The Pharisee’s Prayer

Two men went up into the temple to pray; the one a Pharisee, and the other a publican.  The Pharisee stood and prayed thus with himself, God, I thank thee, that I am not as other men are, extortioners, unjust, adulterers, or even as this publican.  I fast twice in the week, I give tithes of all that I possess.  And the publican, standing afar off, would not lift up so much as his eyes unto heaven, but smote upon his breast, saying God be merciful to me a sinner.  I tell you, this man went down to his house justified rather than the other: for every one that exalteth himself shall be abased; and he that humbleth himself shall be exalted.

Luke 18: 10-14

This passage was mentioned in passing in our church the other day during a message, and one phrase stood out to me that I had never thought of before.  I put up the whole passage to give the context in which it occurred, but the phrase is one that describes the prayer of the Pharisee, and is found in verse 11:

“…and prayed thus with himself…”

We all know who the Pharisees are: they are the people who do have all of the outward stuff right but have no heart for the Lord or for other people.  The Lord Himself described them as “whited sepluchres”- nice looking on the outside, but inside “full of dead men’s bones.”  Some of us may even have a little “Pharisee” in us from time to time.  But this phrase about the Pharisee’s prayer really shook me:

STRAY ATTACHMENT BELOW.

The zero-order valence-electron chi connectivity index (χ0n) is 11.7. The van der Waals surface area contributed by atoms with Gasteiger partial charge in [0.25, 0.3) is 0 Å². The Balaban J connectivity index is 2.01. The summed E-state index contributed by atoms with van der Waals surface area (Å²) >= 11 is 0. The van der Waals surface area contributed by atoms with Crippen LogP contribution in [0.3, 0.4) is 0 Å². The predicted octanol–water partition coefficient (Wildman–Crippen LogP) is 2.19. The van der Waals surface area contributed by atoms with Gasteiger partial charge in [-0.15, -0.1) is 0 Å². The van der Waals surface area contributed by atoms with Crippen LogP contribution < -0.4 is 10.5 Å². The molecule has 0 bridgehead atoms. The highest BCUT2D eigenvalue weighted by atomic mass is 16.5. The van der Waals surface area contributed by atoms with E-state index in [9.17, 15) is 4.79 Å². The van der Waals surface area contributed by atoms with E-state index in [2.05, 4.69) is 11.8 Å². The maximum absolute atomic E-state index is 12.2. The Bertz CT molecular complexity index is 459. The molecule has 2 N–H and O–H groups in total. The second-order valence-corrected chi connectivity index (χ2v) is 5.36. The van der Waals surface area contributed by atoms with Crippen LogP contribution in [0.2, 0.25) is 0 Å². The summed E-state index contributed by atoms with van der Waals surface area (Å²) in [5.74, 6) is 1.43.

“…and prayed thus with himself…”

When the Pharisee prayed, he wasn’t praying to God, he was praying to himself!  The Pharisee had his reward- people saw him “praying” and thought that he was a great person.  He has been seen of men and his reputation (as well as his pride) has swelled.  He is not praying to God or with God; he is praying “with himself.”

That is a scary thought.  I don’t want to pray “with myself.”  I want to pray to the One Who hears and answers prayer.  It sometimes becomes easy to do things in our lives to be seen of others, but we need to examine our motives.  Are we doing things to honor the Lord, or to honor ourselves?  Let us not be like the Pharisee.

8 responses to this post.

  1. Thank you, Ben.

    I remember this story from my days as child in Sunday School but I just learned this point today! “The Pharisee prayed thus with Himself …” God resists the proud but gives grace to the humble – James 4:6

    I pray we’ll remember who deserves the seat of highest honour in our hearts and that He’d remove any desire we have to exalt ourselves before Him.

    Thanks again for sharing.

    I leave you with the song that came to mind when I read your post.


    Be Magnified –

    I have made You too small in my eyes
    Oh Lord, forgive me
    When I have believed in a lie
    That You were unable to help me

    But now, Oh Lord, I see my wrong
    Heal my heart and show Yourself strong
    And in my eyes and with my song
    Oh Lord, be magnified
    Oh Lord, be magnified

    Be magnified, Oh Lord
    You are highly exalted
    And there is nothing You can’t do
    Oh Lord, my eyes are on You
    Be magnified, Oh Lord, be magnified